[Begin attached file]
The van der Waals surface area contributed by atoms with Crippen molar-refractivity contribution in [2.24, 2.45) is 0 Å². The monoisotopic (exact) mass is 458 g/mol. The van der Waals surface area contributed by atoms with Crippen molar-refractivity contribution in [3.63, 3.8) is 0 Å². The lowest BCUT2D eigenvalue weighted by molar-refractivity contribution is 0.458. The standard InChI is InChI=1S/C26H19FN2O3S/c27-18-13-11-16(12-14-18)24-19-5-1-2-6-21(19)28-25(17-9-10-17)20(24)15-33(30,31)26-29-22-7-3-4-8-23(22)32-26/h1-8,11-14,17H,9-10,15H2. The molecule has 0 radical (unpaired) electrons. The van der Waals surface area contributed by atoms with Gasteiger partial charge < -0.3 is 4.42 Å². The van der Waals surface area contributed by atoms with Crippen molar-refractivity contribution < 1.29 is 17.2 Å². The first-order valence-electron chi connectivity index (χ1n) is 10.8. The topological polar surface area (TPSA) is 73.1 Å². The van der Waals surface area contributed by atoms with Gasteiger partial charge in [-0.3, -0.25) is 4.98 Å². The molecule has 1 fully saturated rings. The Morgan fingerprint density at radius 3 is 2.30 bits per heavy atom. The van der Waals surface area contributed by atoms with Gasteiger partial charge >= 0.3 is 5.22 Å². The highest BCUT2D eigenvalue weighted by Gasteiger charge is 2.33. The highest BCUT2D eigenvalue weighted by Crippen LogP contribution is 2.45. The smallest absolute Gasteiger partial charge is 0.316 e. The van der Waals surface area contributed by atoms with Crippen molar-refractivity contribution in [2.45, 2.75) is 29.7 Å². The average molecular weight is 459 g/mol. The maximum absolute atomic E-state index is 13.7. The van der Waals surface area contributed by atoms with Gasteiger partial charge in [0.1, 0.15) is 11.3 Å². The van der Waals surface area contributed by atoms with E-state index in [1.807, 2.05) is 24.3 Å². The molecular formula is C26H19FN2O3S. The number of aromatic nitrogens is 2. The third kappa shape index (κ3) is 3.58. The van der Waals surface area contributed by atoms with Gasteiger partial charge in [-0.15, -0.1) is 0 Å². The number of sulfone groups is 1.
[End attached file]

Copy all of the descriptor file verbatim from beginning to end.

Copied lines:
The van der Waals surface area contributed by atoms with Crippen molar-refractivity contribution in [2.24, 2.45) is 0 Å². The monoisotopic (exact) mass is 458 g/mol. The van der Waals surface area contributed by atoms with Crippen molar-refractivity contribution in [3.63, 3.8) is 0 Å². The lowest BCUT2D eigenvalue weighted by molar-refractivity contribution is 0.458. The standard InChI is InChI=1S/C26H19FN2O3S/c27-18-13-11-16(12-14-18)24-19-5-1-2-6-21(19)28-25(17-9-10-17)20(24)15-33(30,31)26-29-22-7-3-4-8-23(22)32-26/h1-8,11-14,17H,9-10,15H2. The molecule has 0 radical (unpaired) electrons. The van der Waals surface area contributed by atoms with Gasteiger partial charge < -0.3 is 4.42 Å². The van der Waals surface area contributed by atoms with Crippen molar-refractivity contribution < 1.29 is 17.2 Å². The first-order valence-electron chi connectivity index (χ1n) is 10.8. The topological polar surface area (TPSA) is 73.1 Å². The van der Waals surface area contributed by atoms with Gasteiger partial charge in [-0.3, -0.25) is 4.98 Å². The molecule has 1 fully saturated rings. The Morgan fingerprint density at radius 3 is 2.30 bits per heavy atom. The van der Waals surface area contributed by atoms with Gasteiger partial charge >= 0.3 is 5.22 Å². The highest BCUT2D eigenvalue weighted by Gasteiger charge is 2.33. The highest BCUT2D eigenvalue weighted by Crippen LogP contribution is 2.45. The smallest absolute Gasteiger partial charge is 0.316 e. The van der Waals surface area contributed by atoms with Crippen molar-refractivity contribution in [2.45, 2.75) is 29.7 Å². The average molecular weight is 459 g/mol. The maximum absolute atomic E-state index is 13.7. The van der Waals surface area contributed by atoms with Gasteiger partial charge in [0.1, 0.15) is 11.3 Å². The van der Waals surface area contributed by atoms with E-state index in [1.807, 2.05) is 24.3 Å². The molecular formula is C26H19FN2O3S. The number of aromatic nitrogens is 2. The third kappa shape index (κ3) is 3.58. The van der Waals surface area contributed by atoms with Gasteiger partial charge in [-0.15, -0.1) is 0 Å². The number of sulfone groups is 1.